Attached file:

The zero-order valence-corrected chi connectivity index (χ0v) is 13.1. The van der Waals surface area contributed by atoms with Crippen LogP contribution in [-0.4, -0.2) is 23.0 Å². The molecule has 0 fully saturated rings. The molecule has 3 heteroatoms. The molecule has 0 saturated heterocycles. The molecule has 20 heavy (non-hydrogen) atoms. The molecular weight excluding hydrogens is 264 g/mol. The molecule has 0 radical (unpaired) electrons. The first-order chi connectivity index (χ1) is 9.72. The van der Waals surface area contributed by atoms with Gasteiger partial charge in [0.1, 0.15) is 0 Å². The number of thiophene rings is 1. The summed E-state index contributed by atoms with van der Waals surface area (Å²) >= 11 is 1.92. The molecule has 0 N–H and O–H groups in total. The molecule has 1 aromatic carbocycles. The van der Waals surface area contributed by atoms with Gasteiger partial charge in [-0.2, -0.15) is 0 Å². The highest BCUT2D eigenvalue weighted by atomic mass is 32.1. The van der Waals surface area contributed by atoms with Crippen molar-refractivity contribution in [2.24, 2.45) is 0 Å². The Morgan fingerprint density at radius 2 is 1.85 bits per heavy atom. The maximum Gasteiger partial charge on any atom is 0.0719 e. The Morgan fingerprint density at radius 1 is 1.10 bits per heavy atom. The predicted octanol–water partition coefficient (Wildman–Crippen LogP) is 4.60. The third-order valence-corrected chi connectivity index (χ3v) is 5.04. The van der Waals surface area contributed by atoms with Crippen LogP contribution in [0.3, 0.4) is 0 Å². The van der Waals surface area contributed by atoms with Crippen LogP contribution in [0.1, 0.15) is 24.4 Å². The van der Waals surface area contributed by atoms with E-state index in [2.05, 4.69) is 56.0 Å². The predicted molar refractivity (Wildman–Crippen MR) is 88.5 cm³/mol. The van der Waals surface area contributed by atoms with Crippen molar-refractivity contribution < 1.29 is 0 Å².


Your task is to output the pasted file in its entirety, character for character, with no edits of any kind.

The zero-order valence-corrected chi connectivity index (χ0v) is 13.1. The van der Waals surface area contributed by atoms with Crippen LogP contribution in [-0.4, -0.2) is 23.0 Å². The molecule has 0 fully saturated rings. The molecule has 3 heteroatoms. The molecule has 0 saturated heterocycles. The molecule has 20 heavy (non-hydrogen) atoms. The molecular weight excluding hydrogens is 264 g/mol. The molecule has 0 radical (unpaired) electrons. The first-order chi connectivity index (χ1) is 9.72. The van der Waals surface area contributed by atoms with Gasteiger partial charge in [0.1, 0.15) is 0 Å². The number of thiophene rings is 1. The summed E-state index contributed by atoms with van der Waals surface area (Å²) >= 11 is 1.92. The molecule has 0 N–H and O–H groups in total. The molecule has 1 aromatic carbocycles. The van der Waals surface area contributed by atoms with Gasteiger partial charge in [-0.2, -0.15) is 0 Å². The highest BCUT2D eigenvalue weighted by atomic mass is 32.1. The van der Waals surface area contributed by atoms with Crippen molar-refractivity contribution in [2.24, 2.45) is 0 Å². The Morgan fingerprint density at radius 2 is 1.85 bits per heavy atom. The maximum Gasteiger partial charge on any atom is 0.0719 e. The Morgan fingerprint density at radius 1 is 1.10 bits per heavy atom. The predicted octanol–water partition coefficient (Wildman–Crippen LogP) is 4.60. The third-order valence-corrected chi connectivity index (χ3v) is 5.04. The van der Waals surface area contributed by atoms with Crippen LogP contribution in [0.3, 0.4) is 0 Å². The van der Waals surface area contributed by atoms with Crippen LogP contribution in [0.1, 0.15) is 24.4 Å². The van der Waals surface area contributed by atoms with E-state index in [2.05, 4.69) is 56.0 Å². The predicted molar refractivity (Wildman–Crippen MR) is 88.5 cm³/mol. The van der Waals surface area contributed by atoms with Crippen molar-refractivity contribution < 1.29 is 0 Å².